Discipleship as boundary-breaking
Jesus’ kingdom embodying mission cut across the boundaries that commonly divide humanity. The model of Jesus is of a mission that embraces all humanity and one that tends to be offensive to the religiously minded.
In Matthew’s Gospel, Matthew has skillfully constructed Matthew 8–9 into a series of mighty acts of Jesus. The initial segment (8:1-17) is instructive for seeing Jesus’ kingdom signifying actions as involving the shattering of religious and cultural boundaries. Jesus performs three explicit miracles in this segment: cleansing of a leper (8:1-4), the healing of a Centurion’s servant (8:5-13), and the healing of Peter’s mother-in-law (8:14-15).
It is significant to reflect on the reason for Matthew reporting these initial three events as he does. All three of the persons whom Jesus engages in his mighty actions represents a group marginalized in some fashion in the pious circles of first century Judaism. The leper was ritually unclean and forced to exist on the fringes of society as an unwanted outcast. The Roman centurion represented the hated Empire and was a tangible reminder of the ongoing Exiled condition of God’s people evening their own land. Likewise the healing of Peter’s mother-in-law is significant because women enjoyed much lower status than men in the culture of the time. But throughout the Gospels, Jesus associates freely with women. This was uncommon for a spiritual leader.
The importance of boundary breaking is not merely symbolic or politically motivated. It is central to the values of the kingdom. The Gospel is for all humanity. Moreover the Gospel advances through its introduction to outsiders. When former outsiders become insiders through the Gospel, they become new conduits of God’s grace to previously unreached people. Jesus’ boundary breaking created new mission driven people. Reflect on the three groups mentioned in Matthew 8 (lepers, Roman centurions, and women). All of these groups serve as unexpected witnesses for the power of the Gospel. Jesus sends the leper immediately to the priest to serve as “a testimony to them” (8:4). Immediately after Jesus’ death on the cross, the centurion’s present at the crucifixion exclaimed, “Truly this was the Son of God.” This is profound in that their confession mirrors Peter’s earlier declaration at Caesaria Philippi (Matt 16:16), but unlike Peter who balked at an understanding of Jesus as Son of God that involved death on a cross (Matt 16:21-23), the centurions recognize the reality of Jesus’ identity after watching how he died. In essence, they are the first truly public witnesses of Jesus and they are outsiders. Likewise (and perhaps unsurprisingly in light of God’s mission) women serve as the initial witnesses of Jesus’ resurrection (Matt 28:1-10 cf. Mark 16:1-8, Luke 24:1-12, and John 20:1–18). Deploying women as heralds of the good news of God’s victory is profoundly significant and subversive. Women were unable to serve as witnesses in legal disputes yet God unleashes them to be the first proclaimers of the Resurrection. Their message ultimately changed the world.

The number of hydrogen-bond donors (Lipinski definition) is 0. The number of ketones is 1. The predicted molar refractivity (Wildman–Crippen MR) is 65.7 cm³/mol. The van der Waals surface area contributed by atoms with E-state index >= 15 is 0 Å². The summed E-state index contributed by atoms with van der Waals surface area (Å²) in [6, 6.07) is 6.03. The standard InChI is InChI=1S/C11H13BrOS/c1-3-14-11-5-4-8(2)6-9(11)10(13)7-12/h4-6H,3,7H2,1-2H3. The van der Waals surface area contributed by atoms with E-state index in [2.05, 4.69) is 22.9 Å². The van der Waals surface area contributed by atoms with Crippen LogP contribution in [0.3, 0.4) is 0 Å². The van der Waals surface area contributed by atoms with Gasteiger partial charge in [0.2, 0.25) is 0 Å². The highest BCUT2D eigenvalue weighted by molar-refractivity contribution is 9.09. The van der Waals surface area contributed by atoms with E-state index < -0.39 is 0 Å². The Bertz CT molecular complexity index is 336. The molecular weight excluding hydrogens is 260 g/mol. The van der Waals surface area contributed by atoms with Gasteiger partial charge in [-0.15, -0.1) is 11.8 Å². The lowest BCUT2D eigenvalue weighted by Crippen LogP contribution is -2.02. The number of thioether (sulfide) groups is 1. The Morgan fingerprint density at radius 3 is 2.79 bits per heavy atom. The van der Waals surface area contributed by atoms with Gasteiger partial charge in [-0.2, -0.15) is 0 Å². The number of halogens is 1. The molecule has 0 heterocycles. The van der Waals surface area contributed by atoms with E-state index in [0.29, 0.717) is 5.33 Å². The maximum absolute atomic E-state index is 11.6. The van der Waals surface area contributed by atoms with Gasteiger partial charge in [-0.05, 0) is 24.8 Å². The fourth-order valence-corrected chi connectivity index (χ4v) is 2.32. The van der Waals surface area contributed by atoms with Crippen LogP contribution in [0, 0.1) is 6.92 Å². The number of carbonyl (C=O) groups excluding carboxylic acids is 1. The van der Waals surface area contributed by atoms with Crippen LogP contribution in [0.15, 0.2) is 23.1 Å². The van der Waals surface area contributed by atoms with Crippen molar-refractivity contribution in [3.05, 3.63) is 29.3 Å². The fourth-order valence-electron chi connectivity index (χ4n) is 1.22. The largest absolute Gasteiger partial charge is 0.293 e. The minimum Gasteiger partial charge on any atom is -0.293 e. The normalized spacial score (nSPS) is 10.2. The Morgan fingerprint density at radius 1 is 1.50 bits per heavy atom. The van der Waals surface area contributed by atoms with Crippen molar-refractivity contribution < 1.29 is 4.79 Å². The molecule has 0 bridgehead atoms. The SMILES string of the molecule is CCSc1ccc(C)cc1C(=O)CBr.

Thus, by engaging such persons actively and without reservation, Jesus models a cross-cultural and boundary exploding mission that can run against the current of societal prejudice and injustice. The Gospel is liberating and egalitarian in outlook. God’s mission involves extending the message of the Kingdom to all people, especially to those marginalized by society or by religious insiders. Boundary breaking mission also keeps social justice on the front-burner. Jesus demonstrated through his life that God is radically for the marginalized, the poor, the sick, the dying, the foreigner (even representatives of the privileged empire), and the outcast. Christ followers of today would do well to heed this model as they plot to launch to communities of faith.
Perhaps reflection on these question: Where would Jesus establish new communities of faith today? What people in our social location represent outsiders? A missional reading reminds God’s people that a biblical model of missional outreach will always include persons different from us.